Knowing all that we know now, this quote almost makes me giggle. It seems so ludicrous in the face of the president's steely-nerves and bold action. Don't expect Republicans to give up on the narrative altogether. I've still heard plenty of attempts to paint this President as a weak leader. Now however, these arguments are easily rebutted. Here we'll try it out. Republican pundit: "The president is sitting in the corner of the room in the War Room photograph. Real leaders stand with purpose in the center of the room." You: "Yeah, but he killed bin Laden." I have a hunch that the latter point will impress Americans more.

In addition to the dismantling of a key Republican narrative, bin Laden's death has also reenergized key constituencies in the president's coalition. For all those concerned about whether young people would show up again to reelect Obama in the same way that they swept him into office, the throngs of 20-somethings joyfully celebrating our success in taking out bin Laden should provide some comfort. Again, I don't want to overstate the case, but anecdotally, young people were super excited about bin Laden's departure from this world. Polling also showed that independents were particularly impressed with the successful mission. In my home state of Virginia, there has been a marked swing toward the president following bin Laden's death. The president's lead against hypothetical Republican matchups in this critical swing-state has swelled. Against Mitt Romney, for example, Obama has moved from a 48-46 edge to a 51-44 lead. In matchups against Palin and Trump the president moved from a 19 point advantage to a 31 point advantage. While the president gains support among key constituencies, Republicans have been scurrying away from their proposal and subsequent vote to voucherize Medicare. It turns out that seniors are an important part of the electorate.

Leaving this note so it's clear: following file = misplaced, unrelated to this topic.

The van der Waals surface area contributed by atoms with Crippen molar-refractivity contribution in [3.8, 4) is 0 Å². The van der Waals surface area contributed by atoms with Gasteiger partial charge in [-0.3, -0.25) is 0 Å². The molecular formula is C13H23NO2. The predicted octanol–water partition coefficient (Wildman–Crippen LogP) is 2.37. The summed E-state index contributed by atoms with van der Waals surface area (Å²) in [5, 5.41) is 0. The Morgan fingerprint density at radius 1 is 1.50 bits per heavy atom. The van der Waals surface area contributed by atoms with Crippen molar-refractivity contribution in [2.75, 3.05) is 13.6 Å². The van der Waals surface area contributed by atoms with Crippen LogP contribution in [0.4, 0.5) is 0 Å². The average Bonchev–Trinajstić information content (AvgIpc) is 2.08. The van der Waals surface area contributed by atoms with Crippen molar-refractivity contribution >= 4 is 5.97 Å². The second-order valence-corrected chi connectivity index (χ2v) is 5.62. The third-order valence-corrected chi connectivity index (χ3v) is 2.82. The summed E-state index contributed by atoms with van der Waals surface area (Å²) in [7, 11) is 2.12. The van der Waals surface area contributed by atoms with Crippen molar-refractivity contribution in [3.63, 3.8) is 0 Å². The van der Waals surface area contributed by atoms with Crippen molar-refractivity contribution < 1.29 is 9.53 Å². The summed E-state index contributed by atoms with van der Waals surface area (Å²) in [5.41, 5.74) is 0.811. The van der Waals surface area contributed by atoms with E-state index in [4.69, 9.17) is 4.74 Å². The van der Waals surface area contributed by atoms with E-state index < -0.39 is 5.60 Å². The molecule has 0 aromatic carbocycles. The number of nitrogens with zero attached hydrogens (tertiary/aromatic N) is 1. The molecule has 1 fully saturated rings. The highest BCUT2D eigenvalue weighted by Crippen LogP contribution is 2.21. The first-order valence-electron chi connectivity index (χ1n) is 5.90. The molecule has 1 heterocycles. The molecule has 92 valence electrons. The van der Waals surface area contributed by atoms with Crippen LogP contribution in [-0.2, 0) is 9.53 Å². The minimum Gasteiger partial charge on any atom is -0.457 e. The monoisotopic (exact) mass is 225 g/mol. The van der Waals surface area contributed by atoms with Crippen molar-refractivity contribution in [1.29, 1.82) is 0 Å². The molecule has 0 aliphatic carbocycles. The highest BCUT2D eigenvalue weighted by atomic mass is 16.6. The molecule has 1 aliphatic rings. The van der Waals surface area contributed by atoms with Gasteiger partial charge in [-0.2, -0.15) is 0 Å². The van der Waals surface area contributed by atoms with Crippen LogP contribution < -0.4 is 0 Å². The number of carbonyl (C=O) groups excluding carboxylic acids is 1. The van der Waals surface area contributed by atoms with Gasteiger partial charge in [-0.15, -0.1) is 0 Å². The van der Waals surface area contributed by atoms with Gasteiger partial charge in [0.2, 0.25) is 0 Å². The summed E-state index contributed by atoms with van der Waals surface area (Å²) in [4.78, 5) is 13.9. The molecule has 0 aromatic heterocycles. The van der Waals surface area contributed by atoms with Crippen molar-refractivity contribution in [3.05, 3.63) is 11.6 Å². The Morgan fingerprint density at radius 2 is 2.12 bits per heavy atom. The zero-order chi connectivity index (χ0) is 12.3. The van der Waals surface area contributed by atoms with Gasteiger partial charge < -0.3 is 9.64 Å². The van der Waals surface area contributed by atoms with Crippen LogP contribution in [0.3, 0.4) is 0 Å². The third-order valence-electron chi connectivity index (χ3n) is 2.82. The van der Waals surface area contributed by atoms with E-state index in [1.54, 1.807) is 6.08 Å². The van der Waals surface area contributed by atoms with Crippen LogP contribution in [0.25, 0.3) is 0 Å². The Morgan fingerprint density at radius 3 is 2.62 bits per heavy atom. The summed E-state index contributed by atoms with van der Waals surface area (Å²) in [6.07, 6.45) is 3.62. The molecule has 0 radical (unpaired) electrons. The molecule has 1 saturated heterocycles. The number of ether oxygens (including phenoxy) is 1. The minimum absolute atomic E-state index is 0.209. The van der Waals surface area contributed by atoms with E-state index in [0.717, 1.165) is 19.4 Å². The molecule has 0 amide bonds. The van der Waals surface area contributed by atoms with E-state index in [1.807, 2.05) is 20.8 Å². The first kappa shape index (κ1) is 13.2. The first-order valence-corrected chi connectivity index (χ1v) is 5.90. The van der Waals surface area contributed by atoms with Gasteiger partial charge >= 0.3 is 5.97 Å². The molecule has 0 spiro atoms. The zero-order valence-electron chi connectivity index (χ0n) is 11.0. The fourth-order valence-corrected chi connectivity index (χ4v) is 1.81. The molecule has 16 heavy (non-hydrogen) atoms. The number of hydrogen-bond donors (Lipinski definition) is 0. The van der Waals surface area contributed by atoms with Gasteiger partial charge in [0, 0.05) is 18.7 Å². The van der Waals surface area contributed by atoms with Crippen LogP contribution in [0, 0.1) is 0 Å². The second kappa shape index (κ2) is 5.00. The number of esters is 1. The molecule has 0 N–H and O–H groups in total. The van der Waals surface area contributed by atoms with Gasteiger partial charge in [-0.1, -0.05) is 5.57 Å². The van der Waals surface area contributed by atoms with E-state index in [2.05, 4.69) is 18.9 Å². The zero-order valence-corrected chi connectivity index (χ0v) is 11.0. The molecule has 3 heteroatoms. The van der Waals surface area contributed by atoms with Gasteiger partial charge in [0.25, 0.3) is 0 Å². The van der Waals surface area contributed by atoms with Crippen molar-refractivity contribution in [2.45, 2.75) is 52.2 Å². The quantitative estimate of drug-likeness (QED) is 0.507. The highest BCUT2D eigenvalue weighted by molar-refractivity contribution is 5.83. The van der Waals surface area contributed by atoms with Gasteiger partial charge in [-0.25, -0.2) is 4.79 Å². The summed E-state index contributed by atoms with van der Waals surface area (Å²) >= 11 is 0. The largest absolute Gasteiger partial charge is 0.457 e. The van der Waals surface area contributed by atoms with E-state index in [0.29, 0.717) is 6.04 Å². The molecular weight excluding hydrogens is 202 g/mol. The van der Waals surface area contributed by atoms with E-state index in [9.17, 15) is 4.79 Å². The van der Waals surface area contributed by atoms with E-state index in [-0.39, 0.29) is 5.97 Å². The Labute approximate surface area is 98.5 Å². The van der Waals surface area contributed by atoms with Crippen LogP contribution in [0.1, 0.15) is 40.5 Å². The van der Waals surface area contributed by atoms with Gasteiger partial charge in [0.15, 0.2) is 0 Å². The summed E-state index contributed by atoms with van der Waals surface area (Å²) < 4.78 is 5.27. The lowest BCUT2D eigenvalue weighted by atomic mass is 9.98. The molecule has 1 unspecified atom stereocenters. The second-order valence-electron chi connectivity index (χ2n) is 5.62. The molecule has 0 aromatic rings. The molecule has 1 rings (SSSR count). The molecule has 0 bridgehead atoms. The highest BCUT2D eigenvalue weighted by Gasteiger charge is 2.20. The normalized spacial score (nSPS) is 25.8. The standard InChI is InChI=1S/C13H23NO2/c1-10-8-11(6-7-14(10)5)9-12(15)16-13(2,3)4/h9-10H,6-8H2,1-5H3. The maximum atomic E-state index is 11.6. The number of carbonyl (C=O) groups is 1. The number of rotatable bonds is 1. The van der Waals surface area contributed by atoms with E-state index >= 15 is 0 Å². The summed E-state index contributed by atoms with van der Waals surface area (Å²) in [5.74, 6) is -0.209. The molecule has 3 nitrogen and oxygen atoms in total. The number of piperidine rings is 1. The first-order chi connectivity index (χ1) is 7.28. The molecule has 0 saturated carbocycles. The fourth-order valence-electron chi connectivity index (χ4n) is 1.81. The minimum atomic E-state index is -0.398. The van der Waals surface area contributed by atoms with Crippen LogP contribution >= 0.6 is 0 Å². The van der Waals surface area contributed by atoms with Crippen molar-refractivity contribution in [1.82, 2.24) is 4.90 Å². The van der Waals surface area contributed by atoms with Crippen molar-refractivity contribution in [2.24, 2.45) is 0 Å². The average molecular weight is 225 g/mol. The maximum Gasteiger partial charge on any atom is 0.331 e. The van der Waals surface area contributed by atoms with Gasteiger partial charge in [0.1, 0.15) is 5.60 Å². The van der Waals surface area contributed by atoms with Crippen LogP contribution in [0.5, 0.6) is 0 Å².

The flawlessly executed strike which led to the death of America's long-time nemesis has reminded Americans that we are in fact bad-asses. Any country that could produce Seal Team 6 is not to be messed with. I'm having trouble finding a definitive index of American swagger, but I have to think that we're feeling a bit more Austin Powers and a bit less Droopy Dog. The president's developing narrative about the "big things" that we have accomplished together as a nation and that we are capable of accomplishing again fits perfectly into this rekindled swagger. The Republicans' narrative of an impending fiscal calamity that they are bound and determined to force into existence, does not.

All this is not to say that the president's election is now assured. He still faces very tough challenges including $4 plus/gallon gas and stubbornly high unemployment (thanks in part to GOP intransigence, but that's another story). But the good news for Dems is that while President Obama's approval ratings on the economy haven't improved, voters still trust the president more than they trust Republicans. With an uninspiring stable of prospective GOP 2012 candidates and the knowledge that incumbent presidents win 70% of the time, I have to say that I like Obama's odds. In fairness, I liked his odds before the bin Laden bump. Now I really like his odds.